Designed to launch quick and grow fast, startups are booming – so it’s likely you’ll want to get in on the action and learn how to expand your business. Last year saw multiple exhilarating startup success stories, from the new ride-sharing app of choice Lyft to Instagram cosmetics phenomenon Glossier. With so much inspiration out there, most of America’s small business owners are dying to seize the day and scale up. After all, small enterprises are the beating heart of the US economy. Right now, there are over 30 million small businesses in the USA employing nearly half the population. What’s more, the majority of these companies are ‘micro businesses’ that employ less than ten people.
However, there is another side to the coin – many new startup ventures fail in their first few years of trading. Unfortunately, rapid growth can create high-stress conditions, where businesses can’t stand up to the pressures of fast expansion. Statistically, just two thirds will survive past their first two years. Furthermore, only half will make it past the first five and only one third will make it to a decade. Experts believe this tendency is linked to a lack of available funding and knowledge. Often, new entrepreneurs don’t have the experience to handle the move from launch to expansion, which causes significant strain. However, there are some basic lessons that can help small business owners deliver viable growth. In this article, we run through these key points, arming you with the tools to expand your business.
1. Know when to expand your business
This may seem obvious, but it’s amazing how frequently new entrepreneurs will try to expand too soon. This might be down to the fact that so many inspirational stories are about following your gut and aiming for stars. However, the truth is, the numbers never lie. If you want to know whether or not your business is ready to expand, look at the income your company generates daily. This evidence will help you devise an effective expansion strategy for the long term. Make sure you thoroughly study and understand the data so you can act on the insights it reveals. A good accountant should pay a central role in this process, helping you to extract the intelligence you need.
2. Stress test your operation
There are further ways you can make sure your expansion isn't a leap into the unknown. Another strategy when considering how to expand your business is stress testing. As your client base expands and demand grows, you need to be sure your business functions can take the strain. For instance, do you have the financial support to stimulate growth? Or do you have the human resources you need to meet rising demand? Perhaps most importantly, you need to make sure you have sufficient working capital. Cash flow is essential to sustaining periods where you’re spending money but your sales haven’t hit your account yet. Often, you’ll need to either negotiate new payment terms or seek support from business lending companies.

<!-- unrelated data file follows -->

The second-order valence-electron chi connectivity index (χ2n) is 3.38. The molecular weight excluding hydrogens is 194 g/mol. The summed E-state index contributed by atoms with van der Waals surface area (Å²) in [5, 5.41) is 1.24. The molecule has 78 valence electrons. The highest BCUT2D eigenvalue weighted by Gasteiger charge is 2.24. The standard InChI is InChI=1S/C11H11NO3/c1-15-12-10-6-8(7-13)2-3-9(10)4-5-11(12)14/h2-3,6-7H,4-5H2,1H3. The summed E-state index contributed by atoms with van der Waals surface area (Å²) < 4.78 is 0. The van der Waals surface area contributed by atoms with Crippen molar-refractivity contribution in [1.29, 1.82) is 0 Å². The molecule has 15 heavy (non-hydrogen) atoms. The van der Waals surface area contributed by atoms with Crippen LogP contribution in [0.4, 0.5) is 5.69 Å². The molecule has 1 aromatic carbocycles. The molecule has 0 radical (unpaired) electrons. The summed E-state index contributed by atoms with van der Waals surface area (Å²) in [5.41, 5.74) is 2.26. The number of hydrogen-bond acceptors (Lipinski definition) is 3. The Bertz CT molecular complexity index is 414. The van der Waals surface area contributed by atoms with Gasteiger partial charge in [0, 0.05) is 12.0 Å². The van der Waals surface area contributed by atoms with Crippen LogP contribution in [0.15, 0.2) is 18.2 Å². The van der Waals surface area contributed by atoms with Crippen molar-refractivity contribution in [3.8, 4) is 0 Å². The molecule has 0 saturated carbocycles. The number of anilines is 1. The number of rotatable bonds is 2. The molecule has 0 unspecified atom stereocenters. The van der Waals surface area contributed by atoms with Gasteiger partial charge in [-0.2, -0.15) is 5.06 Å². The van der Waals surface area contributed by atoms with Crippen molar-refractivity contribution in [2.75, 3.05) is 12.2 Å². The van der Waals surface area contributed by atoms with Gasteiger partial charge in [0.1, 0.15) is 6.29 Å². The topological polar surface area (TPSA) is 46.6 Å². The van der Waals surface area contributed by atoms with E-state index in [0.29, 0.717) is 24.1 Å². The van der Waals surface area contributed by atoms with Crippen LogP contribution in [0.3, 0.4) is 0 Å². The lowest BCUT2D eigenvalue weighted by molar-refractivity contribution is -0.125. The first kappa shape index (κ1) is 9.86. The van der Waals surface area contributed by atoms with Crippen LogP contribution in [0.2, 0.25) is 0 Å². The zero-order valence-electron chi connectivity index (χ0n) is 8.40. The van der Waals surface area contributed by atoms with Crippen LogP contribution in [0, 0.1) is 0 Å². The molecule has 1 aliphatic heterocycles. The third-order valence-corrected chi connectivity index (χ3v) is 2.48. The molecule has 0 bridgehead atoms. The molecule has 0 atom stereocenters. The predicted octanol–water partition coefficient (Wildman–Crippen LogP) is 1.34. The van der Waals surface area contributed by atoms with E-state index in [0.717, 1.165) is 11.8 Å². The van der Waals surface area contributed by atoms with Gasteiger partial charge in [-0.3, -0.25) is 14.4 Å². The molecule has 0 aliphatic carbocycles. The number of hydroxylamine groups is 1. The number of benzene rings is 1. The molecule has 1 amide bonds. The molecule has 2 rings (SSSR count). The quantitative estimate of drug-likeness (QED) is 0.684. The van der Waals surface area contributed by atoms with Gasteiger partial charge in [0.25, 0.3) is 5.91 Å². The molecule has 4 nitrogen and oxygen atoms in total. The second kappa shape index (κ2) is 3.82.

Through regular stress testing, you can face these obstacles head-on. A sensible approach is to outline what the implications of increased turnover will be. These could include increasing inventory orders, hiring more staff, taking on larger premises or altering shipping costs. Carefully consider how these actions will affect your cash flow in both the short and long term. Take advice wherever you can get it – ask your accountant, mentor, and colleagues about how you can mitigate the risks of expanding a business.
3. Diversify your customer base
When you’re expanding your small business, it’s important you don’t become too reliant on one high-spend client. For many, this is a mistake that’s all too easy to make – a customer keeps returning, spending money, and the relationship seems profitable and healthy. However, before you know it, your entire business is dependant on one relationship. If this client decides to go elsewhere for whatever reason, it could cause your entire operation to fail. Therefore, if you’re looking to grow, remember diversity is crucial. Don’t allow your acquisition efforts go slack when you’re doing particularly well on one account – it could cost you in the future.
4. Be a ‘no’ man
The former British prime minister Tony Blair once said, “The art of leadership is saying no, not yes. It’s very easy to yes.” Since, this quote has become a touchstone for leadership and business coaches. Moreover, it’s an important idea to keep in mind when you’re planning how to expand your business. As new customers roll in, it’s easy to lose sight of your principal goals. For example, you may start saying yes to every contract; not only can this put your operations under strain, but it can also drive your business in the wrong direction.
When accepting new work, analyze every project within your broader business objectives. However, this approach will often be driven by the numbers. By and large, you’ll have to weight up how the opportunity will impact your bottom line. Will the resources you’ll have to contribute represent a meaningful progression, or are your energies spent better elsewhere?
5. Learn to let go
Many entrepreneurs are ambitious people who like to be in control. However, realizing that you can’t do everything is an important lesson if you want to know how to expand a small business. For a start, there are only so many hours in the day and there is a limit to how many tasks you can personally attend to. Therefore, you need to learn to delegate – a crucial business skill which is otherwise known as management. This involves learning how to organize a corporate framework that nurtures a sustainable business scaling strategy. As you grow, you’re going to need support from your team, so you’ll have to consider implementing a management hierarchy. After all, when you’re considering how to expand your business, it’s vital you have the support structure you need to succeed.